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Old 10-21-2008, 11:15 AM   #11
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IMO, a person that is concerned enough about fat content of properly cooked, properly drained fried food to buy a spinner to rid it of some small marginal amount of additional oil, is a person who should probably not be eating fried food at all.
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Old 10-21-2008, 12:35 PM   #12
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Quote:
Originally Posted by bowlingshirt View Post
"Distributed and marketed by Applica, the Lean Mean Fryer claims to "knock out" up to 55 percent of the fat absorbed when deep-frying foods."

If the oil has been absorbed, spinning the basket will only knock off the oil on the outside. The best way to prevent oil being absorbed is proper oil temperature.
That's from the CNet blog, not the linked site. As pacanis quickly points out:

Quote:
Originally Posted by pacanis View Post
OK, from the link:

"After the greasy bath, the cooking basket is raised above the oil and given a spin to reduce the amount of oil clinging to the food"

Clinging to the food, not absorbed. I still think it's a neat concept.

I agree, totally neat concept and beats the heck out of being burned by flying oil when you shake not to mention those flashback to the McDonald's french fryer and all those pimples that thing caused
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Old 10-21-2008, 12:38 PM   #13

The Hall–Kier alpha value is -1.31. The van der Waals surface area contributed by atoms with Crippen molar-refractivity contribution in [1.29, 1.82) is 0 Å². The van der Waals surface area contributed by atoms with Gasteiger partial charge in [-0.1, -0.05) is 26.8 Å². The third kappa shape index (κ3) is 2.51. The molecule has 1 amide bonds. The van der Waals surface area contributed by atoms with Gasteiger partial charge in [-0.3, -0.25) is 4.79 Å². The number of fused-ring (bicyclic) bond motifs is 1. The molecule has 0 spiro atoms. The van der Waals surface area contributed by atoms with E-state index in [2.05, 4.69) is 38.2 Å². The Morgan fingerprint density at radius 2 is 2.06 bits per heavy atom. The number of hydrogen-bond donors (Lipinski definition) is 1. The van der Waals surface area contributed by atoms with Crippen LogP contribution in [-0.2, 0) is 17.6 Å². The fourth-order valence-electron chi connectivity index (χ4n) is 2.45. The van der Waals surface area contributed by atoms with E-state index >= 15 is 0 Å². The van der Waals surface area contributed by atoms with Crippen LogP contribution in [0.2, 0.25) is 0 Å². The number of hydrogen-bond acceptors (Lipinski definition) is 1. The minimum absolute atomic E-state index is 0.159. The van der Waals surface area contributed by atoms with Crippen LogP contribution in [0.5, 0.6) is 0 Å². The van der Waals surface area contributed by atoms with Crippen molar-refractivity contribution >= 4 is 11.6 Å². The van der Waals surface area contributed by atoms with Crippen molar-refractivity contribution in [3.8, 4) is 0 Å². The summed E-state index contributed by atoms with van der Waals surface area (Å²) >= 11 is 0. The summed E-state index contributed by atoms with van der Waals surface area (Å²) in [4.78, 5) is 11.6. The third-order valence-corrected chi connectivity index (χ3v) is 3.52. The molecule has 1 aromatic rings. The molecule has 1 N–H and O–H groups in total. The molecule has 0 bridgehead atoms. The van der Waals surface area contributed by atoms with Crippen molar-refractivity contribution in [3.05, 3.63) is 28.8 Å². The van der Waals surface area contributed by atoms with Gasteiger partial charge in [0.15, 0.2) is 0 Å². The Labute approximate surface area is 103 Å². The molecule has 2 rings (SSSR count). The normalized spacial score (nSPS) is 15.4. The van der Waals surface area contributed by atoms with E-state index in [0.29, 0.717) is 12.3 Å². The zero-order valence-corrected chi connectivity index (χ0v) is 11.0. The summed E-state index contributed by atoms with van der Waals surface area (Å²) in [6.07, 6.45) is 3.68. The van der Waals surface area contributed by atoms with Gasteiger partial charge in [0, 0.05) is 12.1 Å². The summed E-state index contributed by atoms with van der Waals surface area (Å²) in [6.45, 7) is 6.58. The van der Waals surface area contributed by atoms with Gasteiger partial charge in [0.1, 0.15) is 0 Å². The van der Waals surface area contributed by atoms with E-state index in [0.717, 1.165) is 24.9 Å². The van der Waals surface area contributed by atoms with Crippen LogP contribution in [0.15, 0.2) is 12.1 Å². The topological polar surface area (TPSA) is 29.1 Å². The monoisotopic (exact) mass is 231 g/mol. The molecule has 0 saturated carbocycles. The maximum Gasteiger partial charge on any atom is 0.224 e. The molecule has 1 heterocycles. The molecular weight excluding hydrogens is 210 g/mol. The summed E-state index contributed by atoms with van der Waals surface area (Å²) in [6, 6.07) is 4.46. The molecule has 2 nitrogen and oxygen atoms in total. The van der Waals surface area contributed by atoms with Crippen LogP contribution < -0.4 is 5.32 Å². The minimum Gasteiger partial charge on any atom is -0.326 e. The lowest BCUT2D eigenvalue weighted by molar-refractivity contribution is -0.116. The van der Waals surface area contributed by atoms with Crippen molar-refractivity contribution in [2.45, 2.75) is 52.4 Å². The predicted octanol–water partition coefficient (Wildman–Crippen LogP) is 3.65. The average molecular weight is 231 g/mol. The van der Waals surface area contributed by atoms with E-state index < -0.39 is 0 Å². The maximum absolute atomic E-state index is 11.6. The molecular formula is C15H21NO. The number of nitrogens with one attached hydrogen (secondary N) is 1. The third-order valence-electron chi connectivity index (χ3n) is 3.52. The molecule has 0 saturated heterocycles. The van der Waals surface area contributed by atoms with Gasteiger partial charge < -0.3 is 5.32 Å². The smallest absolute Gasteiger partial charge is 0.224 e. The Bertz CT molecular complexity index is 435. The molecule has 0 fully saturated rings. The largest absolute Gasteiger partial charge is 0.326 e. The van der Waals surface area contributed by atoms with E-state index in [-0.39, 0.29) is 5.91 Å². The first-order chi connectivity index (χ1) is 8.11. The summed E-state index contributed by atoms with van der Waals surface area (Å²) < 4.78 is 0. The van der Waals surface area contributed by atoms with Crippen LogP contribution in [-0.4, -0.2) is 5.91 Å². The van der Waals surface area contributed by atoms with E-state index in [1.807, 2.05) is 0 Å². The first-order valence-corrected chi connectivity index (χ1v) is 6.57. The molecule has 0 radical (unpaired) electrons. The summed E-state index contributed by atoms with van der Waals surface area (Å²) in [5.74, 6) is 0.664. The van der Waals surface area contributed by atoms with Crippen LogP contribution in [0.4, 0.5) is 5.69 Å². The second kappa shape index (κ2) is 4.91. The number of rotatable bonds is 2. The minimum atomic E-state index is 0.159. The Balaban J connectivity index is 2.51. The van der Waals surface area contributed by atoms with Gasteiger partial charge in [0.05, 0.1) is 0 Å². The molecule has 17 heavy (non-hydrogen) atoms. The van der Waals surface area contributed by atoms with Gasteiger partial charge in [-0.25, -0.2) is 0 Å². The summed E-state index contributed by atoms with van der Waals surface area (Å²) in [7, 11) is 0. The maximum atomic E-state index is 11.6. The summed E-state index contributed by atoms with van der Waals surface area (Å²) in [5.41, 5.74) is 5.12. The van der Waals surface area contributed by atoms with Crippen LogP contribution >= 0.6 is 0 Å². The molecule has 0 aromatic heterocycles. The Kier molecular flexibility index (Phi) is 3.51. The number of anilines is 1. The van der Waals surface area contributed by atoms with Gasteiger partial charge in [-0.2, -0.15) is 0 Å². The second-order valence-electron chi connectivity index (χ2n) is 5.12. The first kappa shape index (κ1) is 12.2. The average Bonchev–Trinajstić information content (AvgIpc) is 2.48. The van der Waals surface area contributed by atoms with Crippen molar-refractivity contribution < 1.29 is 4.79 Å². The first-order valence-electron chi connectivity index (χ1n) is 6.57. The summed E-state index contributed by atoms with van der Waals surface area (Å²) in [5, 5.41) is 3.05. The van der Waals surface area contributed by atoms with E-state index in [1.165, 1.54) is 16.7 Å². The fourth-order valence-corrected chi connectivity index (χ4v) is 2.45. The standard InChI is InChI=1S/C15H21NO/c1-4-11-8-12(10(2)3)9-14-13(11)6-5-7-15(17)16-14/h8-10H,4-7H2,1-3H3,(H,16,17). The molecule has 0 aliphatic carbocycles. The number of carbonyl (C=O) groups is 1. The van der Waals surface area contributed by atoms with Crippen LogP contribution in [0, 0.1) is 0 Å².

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Sounds like a good idea...but at the same time... some how scary...
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Old 10-21-2008, 12:55 PM   #14
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Cooks up to 1.4 lbs of food, 2.6L oil Capacity
Removes avg. of 38% absorbed fat.
Locking lid.

So think about it. When the food comes out of the oil, it is wet and coated with oil.
Even shaking it will still allow some of the oil to soak into the coating.
But if it is spinning at a decent rate, that oil doesn't get to absorb.
So for those who like gadgets and like less oil, it will probably be quite a fun little
cooker.

Hey, I volunteer! Someone buy one and ship it to me and I will give it a whirl.. so
to speak!

LOLOLOL!
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Old 10-21-2008, 01:07 PM   #15
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Quote:
Originally Posted by GrillingFool View Post

So think about it. When the food comes out of the oil, it is wet and coated with oil.
Even shaking it will still allow some of the oil to soak into the coating.
You are missing the step of putting the food on an absorbent material like a brown paper bag or paper towel. That will keep the oil from soaking into the coating.

The difference in the amount of oil you get off by spinning would be minuscule.

I can only imagine that spinning the food will not be good for keeping the coating on the food instead of falling off into the basket.
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Old 10-21-2008, 01:11 PM   #16